Two things: speed & size.
LZMA-JS 2.x now minifies to smaller than one fourth of 1.x and in some cases is 1,000x faster (particularly with high compression).
It is also more modular. The compression and decompression algorithms can be optionally separated to shrink the file size even more.
Here are some file size stats:
|lzma_worker.js||both||23.4 KB||9.2 KB|
|lzma-c.js||compression||17.9 KB||7.3 KB|
|lzma-d.js||decompression||6.8 KB||3.0 KB|
Also, older versions returned compressed data as unsigned bytes. Now, it returns signed bytes.
Live demos can be found here.
LZMA-JS is available in the npm repository.
npm install lzma
If you are using bower, you can download the source like this:
bower install lzma
First, load the bootstrapping code.
<!-- In a browser -->
Create the LZMA object.
/// LZMA([optional path])/// If lzma_worker.js is in the same directory, you don't need to set the path.var my_lzma = "../src/lzma_worker.js";
(De)Compress stuff asynchronously:
/// To compress:///NOTE: mode can be 1-9 (1 is fast and pretty good; 9 is slower and probably much better).///NOTE: compress() can take a string or an array of bytes./// (A Node.js Buffer or a Uint8Array instance counts as an array of bytes.)my_lzma;/// To decompress:///NOTE: By default, the result will be returned as a string if it decodes as valid UTF-8 text;/// otherwise, it will return a Uint8Array instance.my_lzma;
(De)Compress stuff synchronously (not recommended; may cause the client to freeze):
/// To compress:///NOTE: You'll need to do your own error catching.result = my_lzma;/// To decompress:result = my_lzma;
After installing with npm, it can be loaded with the following code:
var my_lzma = ;
decompress() function needs an array of bytes or a Node.js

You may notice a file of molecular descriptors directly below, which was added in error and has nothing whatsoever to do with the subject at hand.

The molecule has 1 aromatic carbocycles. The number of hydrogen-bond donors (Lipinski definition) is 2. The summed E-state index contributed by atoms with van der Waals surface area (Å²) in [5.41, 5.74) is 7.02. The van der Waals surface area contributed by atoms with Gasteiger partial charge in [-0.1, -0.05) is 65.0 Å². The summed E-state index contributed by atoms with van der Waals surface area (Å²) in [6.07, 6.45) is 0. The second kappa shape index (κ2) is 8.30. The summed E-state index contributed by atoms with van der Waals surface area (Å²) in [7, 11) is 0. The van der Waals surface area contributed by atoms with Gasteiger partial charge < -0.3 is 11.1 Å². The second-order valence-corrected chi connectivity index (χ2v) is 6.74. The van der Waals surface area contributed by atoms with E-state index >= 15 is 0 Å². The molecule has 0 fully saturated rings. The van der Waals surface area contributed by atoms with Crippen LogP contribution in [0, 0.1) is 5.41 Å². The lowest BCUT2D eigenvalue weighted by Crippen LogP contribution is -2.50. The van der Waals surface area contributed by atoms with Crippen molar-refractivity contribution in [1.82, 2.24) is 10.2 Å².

If the decompression progress is unable to be calculated, the
on_progress() function will be triggered once with the value
LZMA-JS will try to use Web Workers if they are available. If the environment does not support Web Workers,
it will just do something else, and it won't pollute the global scope.
Each call to
LZMA() will create a new Web Worker, which can be accessed via
If you'd prefer not to bother with Web Workers, you can just include
lzma_worker.js directly. For example:
That will create a global
LZMA object that you can use directly. Like this:
Note that this
LZMA variable is an
Object, not a
In Node.js, the Web Worker code is already skipped, so there's no need to do this.
And if you only need to compress or decompress and you're looking to save some bytes, instead of loading lzma_worker.js, you can simply load lzma-c.js (for compression) or lzma-d.js (for decompression).
Of course, you'll want to load the minified versions if you're sending data over the wire.
LZMA-JS is compatible with anything that is compatible with the reference implementation of LZMA, for example, the